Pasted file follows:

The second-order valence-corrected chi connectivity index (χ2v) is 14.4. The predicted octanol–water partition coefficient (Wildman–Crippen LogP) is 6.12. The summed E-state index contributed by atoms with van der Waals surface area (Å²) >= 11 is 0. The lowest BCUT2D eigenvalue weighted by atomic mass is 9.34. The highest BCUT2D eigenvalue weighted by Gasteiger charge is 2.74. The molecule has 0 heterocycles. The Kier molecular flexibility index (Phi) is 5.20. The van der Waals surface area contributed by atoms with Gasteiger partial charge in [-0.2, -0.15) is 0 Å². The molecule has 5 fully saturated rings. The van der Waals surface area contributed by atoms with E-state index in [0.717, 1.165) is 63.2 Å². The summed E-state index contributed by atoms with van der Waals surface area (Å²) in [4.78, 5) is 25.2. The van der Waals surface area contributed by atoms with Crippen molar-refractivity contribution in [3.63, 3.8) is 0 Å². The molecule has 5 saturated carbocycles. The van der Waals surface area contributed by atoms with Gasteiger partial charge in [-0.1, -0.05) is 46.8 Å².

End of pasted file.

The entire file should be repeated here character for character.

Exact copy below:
The second-order valence-corrected chi connectivity index (χ2v) is 14.4. The predicted octanol–water partition coefficient (Wildman–Crippen LogP) is 6.12. The summed E-state index contributed by atoms with van der Waals surface area (Å²) >= 11 is 0. The lowest BCUT2D eigenvalue weighted by atomic mass is 9.34. The highest BCUT2D eigenvalue weighted by Gasteiger charge is 2.74. The molecule has 0 heterocycles. The Kier molecular flexibility index (Phi) is 5.20. The van der Waals surface area contributed by atoms with Gasteiger partial charge in [-0.2, -0.15) is 0 Å². The molecule has 5 fully saturated rings. The van der Waals surface area contributed by atoms with E-state index in [0.717, 1.165) is 63.2 Å². The summed E-state index contributed by atoms with van der Waals surface area (Å²) in [4.78, 5) is 25.2. The van der Waals surface area contributed by atoms with Crippen molar-refractivity contribution in [3.63, 3.8) is 0 Å². The molecule has 5 saturated carbocycles. The van der Waals surface area contributed by atoms with Gasteiger partial charge in [-0.1, -0.05) is 46.8 Å².